Attribution of data breaches and hacks is no simple matter. It has turned the hacking and publication of personal data around German politicians and celebrities into an embarrassing farce for many in the security industry. In the rush to attribute blame, may ignored the need to do the simplest of fact checks.
When the story first broke, like many journalists, my inbox was full of comment from dozens of different cyber security company spokespeople. Common to most of them were words like nation-state, Russia, China, APT, zero-day and political interference.
There was also a majority who believed the scale of the attack pointed to a hacking group and likely a state-sponsored actor. Underpinning this view was the problem of taking down the data once it was published. Many felt that the work involved could not have been completed by a single individual.
What do we know about the real attacker?
Not a lot as it happens. Aged 20, he is still in education and lives with his parents somewhere in the state of Hesse. Using the Twitter name @_0rbit he also called himself G0d. He is far from a seasoned and experienced hacker. Instead, it appears he was hacked [sic] off with the establishment and saw this as a way to make his point. In addition, he claims that he has an interest in security research. It may just be that his motive was as much about getting noticed as anything else.
As part of his cooperation he has provided the German police with extensive detail about the attack. This included evidence that the police admit they might not have located with his help. They have now seized his computers and are in the process of examining them for further information.
What will embarrass and worry a lot of security professional is that the claims of a highly skilled hacker are patently wrong. It will embarrass them because he admits to learning his skills off the Internet in the last year. This included how to exploit vulnerabilities in software. It will worry them because it shows just how easy it is becoming for people to turn to and become hackers.
A lesson in how not to do attribution
What is important about this while debacle is the speed with which everyone wanted to provide attribution. At a briefing with Carbon Black last year I asked how easy attribution was. The response was that it is very difficult and most attribution is little more than an informed guess.
One comment I received about this breach even opened with the line: “While actor attribution is notoriously difficult.” It still, however, went on to name Russian APT Turla as the likely suspect in this case. There was no clear evidence for the statement. No smoking gun, no code, no IP addresses, not even a digital fingerprint that tied back to a proven hacking group.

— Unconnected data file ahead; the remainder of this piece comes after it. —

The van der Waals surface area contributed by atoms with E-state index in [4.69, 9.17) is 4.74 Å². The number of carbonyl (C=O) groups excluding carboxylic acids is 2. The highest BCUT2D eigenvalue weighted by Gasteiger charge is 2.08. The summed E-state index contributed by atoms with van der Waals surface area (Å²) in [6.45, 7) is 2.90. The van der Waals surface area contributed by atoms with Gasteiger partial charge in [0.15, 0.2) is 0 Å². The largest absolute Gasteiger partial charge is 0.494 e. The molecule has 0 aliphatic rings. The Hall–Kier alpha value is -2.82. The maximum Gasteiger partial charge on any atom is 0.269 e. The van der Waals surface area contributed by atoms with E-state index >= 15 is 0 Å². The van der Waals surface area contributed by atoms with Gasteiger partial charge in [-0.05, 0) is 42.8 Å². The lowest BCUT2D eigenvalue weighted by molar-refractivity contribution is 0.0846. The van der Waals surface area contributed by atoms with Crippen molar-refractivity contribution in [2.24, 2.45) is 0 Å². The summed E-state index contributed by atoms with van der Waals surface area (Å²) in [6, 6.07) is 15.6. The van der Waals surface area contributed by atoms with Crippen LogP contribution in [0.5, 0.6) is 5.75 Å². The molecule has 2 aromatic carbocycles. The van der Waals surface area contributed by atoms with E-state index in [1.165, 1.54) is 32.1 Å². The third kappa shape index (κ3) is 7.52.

It seems that what most people were hanging their hat on was the fact that the German AfD Party was not included in the hack. They reasoned, presumably in their own echo chamber, that this had to be an attempt to destabilise the German government.
There is another issue here. Cyber security companies are generally keen to get mentioned in the press. As soon as there is an incident. the public relations teams want a quote that they send to journalists. Most journalists ignore the vast number of these emails and rely on those they have a long term relationship with. That speed to generate a quote undoubtedly added to the pressure to attribute the attack rather than sound caution.
Enterprise Times: What does this mean
There have been several incidents over the last year where young and inexperienced security researchers have carried out attacks in order to get noticed. Whether you agree or disagree with them it is likely we are going to see more of this.
A lot has been made of the shortage of security professionals and the amount of money that can be made by security researchers and white hat hackers. There has been an increase in the number and even the size of bug bounty’s as organisations seek help in securing their products. The problem for many researchers is that those bounty’s are hard to win. There are often a lot of strings attached and those that attract a decent sum are being chased by a lot of people.
What will happen to this individual has yet to be determined. They may, like some before them, be able to leverage this notoriety to get a job. Alternatively, as we’ve seen in the last year, they could just as easily become persona non grata and marginalised.
For security companies and their PR agencies, it would be nice to think that this is a wake up call. Rather than chase ambulances and offer “best guesses” as to the cause and the perpetrators, perhaps the next breach will mean waiting for more information and delivering better informed comment. The reality is that for many this will change nothing. Pointing fingers, getting coverage and eventually being wrong is seen as far more important than waiting for the facts and getting no coverage.